The gold crown of the Virgin of Juquila was stolen from the church of San Antonio de Pagua

Suman ocho robos a iglesias de la región de Tecamachalco (Eight robberies in churches in the region of Tecamachalco; Mexico)
(13 October 2016; Diario Cambio)
Sacred art thefts have occurred across the region

Advocates, scientists building the case to connect Kennewick Man with modern tribes (USA)
(10 October 2016; Yakima Herald)
The case is being made that Kennewick man’s body is similar to others found nearby. This is in advance of formal return.

Stolen art piece to raise awareness of homelessness replaced (USA)
(10 October 2016; KTOO)
The stolen piece was part of a nationwide project to raise awareness of homelessness. The organisers have sent a new one to Juneau.

To Whomever Stole this Totem Pole — Bring it Back! (USA)
(10 October 2016; Argus Courier)
The piece, stolen from a private home, was a memorial to the owner’s father who was a Native American craftsman.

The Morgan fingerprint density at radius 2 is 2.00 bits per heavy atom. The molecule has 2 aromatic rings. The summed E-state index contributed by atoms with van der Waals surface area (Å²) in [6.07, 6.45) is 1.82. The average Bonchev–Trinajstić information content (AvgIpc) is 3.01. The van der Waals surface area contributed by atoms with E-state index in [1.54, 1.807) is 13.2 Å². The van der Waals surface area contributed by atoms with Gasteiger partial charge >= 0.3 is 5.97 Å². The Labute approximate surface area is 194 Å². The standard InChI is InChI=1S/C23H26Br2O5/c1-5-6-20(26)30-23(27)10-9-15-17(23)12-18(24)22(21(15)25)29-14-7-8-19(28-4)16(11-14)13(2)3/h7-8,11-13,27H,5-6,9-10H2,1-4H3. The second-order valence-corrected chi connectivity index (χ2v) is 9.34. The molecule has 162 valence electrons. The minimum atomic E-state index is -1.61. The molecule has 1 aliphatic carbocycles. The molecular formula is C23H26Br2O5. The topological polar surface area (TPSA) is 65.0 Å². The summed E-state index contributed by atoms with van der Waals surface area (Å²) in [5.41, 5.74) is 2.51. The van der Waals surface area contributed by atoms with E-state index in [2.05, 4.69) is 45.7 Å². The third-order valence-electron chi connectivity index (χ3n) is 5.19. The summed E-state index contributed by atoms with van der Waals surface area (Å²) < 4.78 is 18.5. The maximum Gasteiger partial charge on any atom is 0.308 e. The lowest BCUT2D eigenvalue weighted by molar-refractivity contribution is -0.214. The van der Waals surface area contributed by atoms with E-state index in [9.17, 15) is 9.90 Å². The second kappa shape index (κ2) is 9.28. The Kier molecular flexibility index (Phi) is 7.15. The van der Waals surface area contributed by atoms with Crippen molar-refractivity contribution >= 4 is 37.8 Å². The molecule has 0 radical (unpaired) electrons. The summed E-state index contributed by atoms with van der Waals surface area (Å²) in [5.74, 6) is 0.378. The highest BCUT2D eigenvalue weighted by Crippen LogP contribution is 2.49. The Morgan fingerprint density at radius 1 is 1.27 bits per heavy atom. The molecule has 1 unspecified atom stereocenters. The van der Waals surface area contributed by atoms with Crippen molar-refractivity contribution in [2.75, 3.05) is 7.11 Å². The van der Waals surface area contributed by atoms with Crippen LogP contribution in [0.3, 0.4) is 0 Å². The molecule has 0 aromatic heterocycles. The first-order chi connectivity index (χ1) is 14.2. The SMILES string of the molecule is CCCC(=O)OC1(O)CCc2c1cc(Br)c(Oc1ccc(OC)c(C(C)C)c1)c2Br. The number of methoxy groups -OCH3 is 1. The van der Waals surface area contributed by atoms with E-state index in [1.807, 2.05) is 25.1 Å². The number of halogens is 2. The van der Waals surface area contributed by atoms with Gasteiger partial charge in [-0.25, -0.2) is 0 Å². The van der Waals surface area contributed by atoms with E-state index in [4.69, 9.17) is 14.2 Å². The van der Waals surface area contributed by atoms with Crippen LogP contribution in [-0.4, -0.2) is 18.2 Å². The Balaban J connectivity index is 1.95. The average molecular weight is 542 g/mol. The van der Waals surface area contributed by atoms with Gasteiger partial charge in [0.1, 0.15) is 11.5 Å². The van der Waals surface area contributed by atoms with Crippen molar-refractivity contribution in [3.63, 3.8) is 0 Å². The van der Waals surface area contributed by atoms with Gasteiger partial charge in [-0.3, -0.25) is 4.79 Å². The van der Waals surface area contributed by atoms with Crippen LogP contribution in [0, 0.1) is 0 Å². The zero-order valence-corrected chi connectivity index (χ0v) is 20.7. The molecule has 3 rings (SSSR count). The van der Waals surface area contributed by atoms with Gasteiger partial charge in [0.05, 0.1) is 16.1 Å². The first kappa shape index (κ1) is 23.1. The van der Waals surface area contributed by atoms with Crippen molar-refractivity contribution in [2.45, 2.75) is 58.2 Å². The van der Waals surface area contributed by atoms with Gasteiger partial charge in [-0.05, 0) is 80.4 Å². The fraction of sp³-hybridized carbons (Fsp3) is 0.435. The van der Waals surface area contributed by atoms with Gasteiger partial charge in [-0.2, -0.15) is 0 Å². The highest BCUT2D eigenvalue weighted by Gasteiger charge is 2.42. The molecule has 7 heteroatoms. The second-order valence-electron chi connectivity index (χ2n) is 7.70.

The Caravaggio work at the centre of the Wildenstein money-laundering trial (USA)
(12 October 2016; The Art Newspaper)
“One of the charges in the case is that Guy and his brother Alec quickly moved valuable paintings from New York to Switzerland following the death of their father Daniel Wildenstein in Paris in 2001 to avoid inheritance tax”

Have you seen this larger-than-life Transformers sculpture that was stolen from an LIC studio? (USA)
(13 October 2016; QNS)
Obviously, the Transformers sculpture is made of car parts.

Lawsuit shows difficulties of authentication and repair (USA)
(13 October 2016; The Art Newspaper)
The suit alleges that a Calzolari work was damaged by a shipper and, though the piece was insured, the only way to restore it is hiring the artist himself which, in turn, would require the piece to be authenticated which, in turn in turn, would involve signing away rights to sue.

Educators find silver lining in Fort Ellis looting (USA)
(16 October 2016; Bozeman Daily Chronicle)